Will the governments hand be forced to reduce it some more?

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There definitely was an exodus to the south coast - I recall people in local authorities and housing associations complaining about the pressure of housing London refugees, about 18 months ago, but the complaints have eased off.

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There definitely was an exodus to the south coast - I recall people in local authorities and housing associations complaining about the pressure of housing London refugees, about 18 months ago, but the complaints have eased off.

Probably because the 'complaints' were politically motivated propaganda and fizzled out once the reality failed to materialise.

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"The true story is that in the vast majority of cases we have successfully negotiated with local landlords to support the new benefits system by reducing their rent demands to levels within the cap. This is a win-win situation for taxpayers, who save money, and for residents who wish to remain within in the area."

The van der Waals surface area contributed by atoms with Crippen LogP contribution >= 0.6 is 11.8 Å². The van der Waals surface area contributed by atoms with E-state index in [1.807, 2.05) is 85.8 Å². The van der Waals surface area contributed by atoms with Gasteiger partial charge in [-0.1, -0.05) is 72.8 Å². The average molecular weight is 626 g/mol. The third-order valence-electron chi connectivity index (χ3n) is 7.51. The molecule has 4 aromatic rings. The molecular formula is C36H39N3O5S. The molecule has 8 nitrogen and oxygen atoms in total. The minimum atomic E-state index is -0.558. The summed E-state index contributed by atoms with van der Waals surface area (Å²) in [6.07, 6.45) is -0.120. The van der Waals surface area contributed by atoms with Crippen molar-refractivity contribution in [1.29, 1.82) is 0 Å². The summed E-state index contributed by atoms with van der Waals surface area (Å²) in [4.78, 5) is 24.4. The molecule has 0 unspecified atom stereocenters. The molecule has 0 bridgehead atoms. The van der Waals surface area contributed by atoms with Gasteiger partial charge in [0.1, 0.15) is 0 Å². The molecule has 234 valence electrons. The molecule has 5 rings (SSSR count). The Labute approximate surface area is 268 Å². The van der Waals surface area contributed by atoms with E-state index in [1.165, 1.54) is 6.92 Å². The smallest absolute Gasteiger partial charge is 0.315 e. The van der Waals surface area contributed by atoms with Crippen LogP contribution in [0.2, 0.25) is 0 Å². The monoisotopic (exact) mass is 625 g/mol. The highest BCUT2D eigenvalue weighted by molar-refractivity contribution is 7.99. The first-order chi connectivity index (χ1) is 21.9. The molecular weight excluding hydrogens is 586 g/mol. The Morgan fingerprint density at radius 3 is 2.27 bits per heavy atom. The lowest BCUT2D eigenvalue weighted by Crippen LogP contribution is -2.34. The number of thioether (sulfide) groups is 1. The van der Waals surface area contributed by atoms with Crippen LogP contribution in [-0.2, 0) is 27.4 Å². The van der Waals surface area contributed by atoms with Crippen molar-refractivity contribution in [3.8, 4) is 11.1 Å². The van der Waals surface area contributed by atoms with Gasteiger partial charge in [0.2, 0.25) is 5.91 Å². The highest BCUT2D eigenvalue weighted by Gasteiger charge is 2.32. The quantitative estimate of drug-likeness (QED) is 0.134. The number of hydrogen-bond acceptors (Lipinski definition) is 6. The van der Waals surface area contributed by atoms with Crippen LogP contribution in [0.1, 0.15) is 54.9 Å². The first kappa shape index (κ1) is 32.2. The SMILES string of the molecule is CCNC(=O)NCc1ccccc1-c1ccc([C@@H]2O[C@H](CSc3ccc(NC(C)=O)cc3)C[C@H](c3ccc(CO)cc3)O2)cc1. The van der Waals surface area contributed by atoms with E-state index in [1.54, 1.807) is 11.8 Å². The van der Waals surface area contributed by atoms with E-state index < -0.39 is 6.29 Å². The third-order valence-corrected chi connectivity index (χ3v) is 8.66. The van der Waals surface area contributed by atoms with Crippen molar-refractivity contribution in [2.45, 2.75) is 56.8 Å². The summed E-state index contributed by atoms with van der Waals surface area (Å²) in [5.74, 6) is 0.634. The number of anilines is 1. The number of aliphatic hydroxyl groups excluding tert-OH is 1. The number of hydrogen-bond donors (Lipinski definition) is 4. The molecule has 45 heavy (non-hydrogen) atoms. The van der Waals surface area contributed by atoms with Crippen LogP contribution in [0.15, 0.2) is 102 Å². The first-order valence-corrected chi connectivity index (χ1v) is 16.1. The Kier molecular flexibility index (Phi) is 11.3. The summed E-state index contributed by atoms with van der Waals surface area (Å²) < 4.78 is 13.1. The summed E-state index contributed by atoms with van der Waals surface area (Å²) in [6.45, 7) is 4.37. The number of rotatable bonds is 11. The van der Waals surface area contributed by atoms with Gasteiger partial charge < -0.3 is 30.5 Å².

Maybe landlords are happy to negotiate with existing tennants but I suspect that the cap will bite harder for new tennants claiming HB.

Not that this is a bad thing.

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Will the governments hand be forced to reduce it some more?

Well they are paying 40% of private sector rent bill http://www.ippr.org/events/54/6279/keynote-speech-by-rt-hon-iain-duncan-smith-mp so you would think they would have the trump card ? but as already mentioned there may be too many VI`s in team blue/red and yellow

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I have said for years scrap housing benefit completely, landlords will not leave their properties empty for long.

Although people like to talk about the "free market", a lot of those BTL politicians would be fooked if we actually had one! :blink:

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Probably because the 'complaints' were politically motivated propaganda and fizzled out once the reality failed to materialise.

No, no - there was definitely a period where tenants were flooding out of London. People at the coalface don't propagandise, they chat about their experiences. I can't give figures, but it looks like the phenomenon was temporary.

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Will the governments hand be forced to reduce it some more?

IIRC the LHA Cap is due to increase with CPI. Yet I can't see the government being able to resist freezing the Cap at current rates. Despite the hype there has been barely a squeal with the cap set at the current level, so there is plenty of spare political capital and big savings to be made.